Initially scheduled to open in the Trap, the new Student Advice Centre has since opened in rooms one, two and three in the Old Student Centre. The Student Advice Centre was due to open in September of last year, but following delays has now opened for the beginning of the second semester. The aim of the centre is to provide another resource for students, particularly for practical advice, as well as the counselling service and the Students’ Union Sabbatical officers.
The location was changed due to difficulties in obtaining a fire safety certificate. A spokesperson for Student Centre Management said, “The travel time from the offices proposed for the former pharmacy unit exceeded the relevant fire regulation limits. The Student Centre quickly made available the former Room 1/2/3 space and have converted it into offices for the new advice team.” With the proposed plans for the Trap, it would have been 1.8 metres too far from back of the centre to the nearest fire exit. Previously a pharmacy had been located in the Trap, but the fire safety cert had been issued almost 20 years ago. Since then regulations have changed.
With the changed plans, the Trap is now going to be a student room, as rooms one, two and three had previously been. However the room has to remain an open space, with no partitions, which would be necessary to provide offices for the two student advisers. Instead, improvements have been made to the room to allow societies to use them. Student Centre Management describe the room as “a state of the art rehearsal and meeting space, to be called the quad room”.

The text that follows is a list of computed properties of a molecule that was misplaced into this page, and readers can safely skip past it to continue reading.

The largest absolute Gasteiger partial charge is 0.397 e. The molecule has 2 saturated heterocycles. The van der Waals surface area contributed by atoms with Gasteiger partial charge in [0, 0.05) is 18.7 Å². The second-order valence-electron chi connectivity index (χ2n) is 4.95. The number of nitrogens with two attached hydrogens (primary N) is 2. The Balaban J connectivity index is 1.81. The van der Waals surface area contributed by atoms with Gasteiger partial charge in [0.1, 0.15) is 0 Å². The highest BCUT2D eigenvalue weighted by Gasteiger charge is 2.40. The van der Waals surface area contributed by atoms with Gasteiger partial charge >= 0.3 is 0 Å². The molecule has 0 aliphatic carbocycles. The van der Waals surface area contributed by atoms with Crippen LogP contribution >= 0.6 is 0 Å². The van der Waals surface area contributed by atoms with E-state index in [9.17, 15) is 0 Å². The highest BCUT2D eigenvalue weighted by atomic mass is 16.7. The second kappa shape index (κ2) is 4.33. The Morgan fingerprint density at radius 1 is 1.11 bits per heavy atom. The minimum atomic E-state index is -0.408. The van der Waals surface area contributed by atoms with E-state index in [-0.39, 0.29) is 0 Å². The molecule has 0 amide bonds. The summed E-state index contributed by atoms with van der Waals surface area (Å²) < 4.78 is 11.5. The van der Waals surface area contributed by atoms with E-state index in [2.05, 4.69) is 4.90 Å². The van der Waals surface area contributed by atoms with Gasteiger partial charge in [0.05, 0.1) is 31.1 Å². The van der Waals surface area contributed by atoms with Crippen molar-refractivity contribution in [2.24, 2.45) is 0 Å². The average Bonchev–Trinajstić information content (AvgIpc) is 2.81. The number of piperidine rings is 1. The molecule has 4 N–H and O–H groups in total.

UCDSU President Marcus O’Halloran confirmed that the Student Advice Centre is now open. “The two offices are open at the moment [and] it’s something that we’ll more than likely be promoting first thing as soon as everyone gets back.”
With the new location, the University has managed to cut costs. O’Halloran explains that this will allow the Centre to pay more attention to advertising its service. “We’re going to spend a bit of money on the branding of it and so that people are actually aware it’s up there,” he states.
O’Halloran claims this is particularly vital as the new location makes the centre less obvious. “We have to just make students aware, and signposts aren’t exactly what we’re looking for, we want to make it look like the branding that’s on the student health centre. Just so people know it’s actually there.”
Currently there are two student advisers based in the centre, though they alternate their office days. At the moment students do not need to make an appointment to visit the centre. However O’Halloran notes that “as it gets busier they are going to need to get an appointment. However he also claimed the SU “were hoping that it will remain kind of an open space and people can just go as they please.” He further commented that so far the centre has been successful with both student advisers already seeing students.
Some of the Sabbatical officers have already referred people to the centre, with the student advisers claiming that it is a getting busier. The release of exam results this week could see an increase in the amount of visitors. O’Halloran claimed that this would “give a good measure of how effective it is up there,” adding that he believes it is going to be successful.
Student Centre Management said that “We believe that the strength of the service will be based on the synergy acheived between the SU sabbatical team and the new professional, trained advisers; both of whom are very excited to start work in the Student Centre environment.”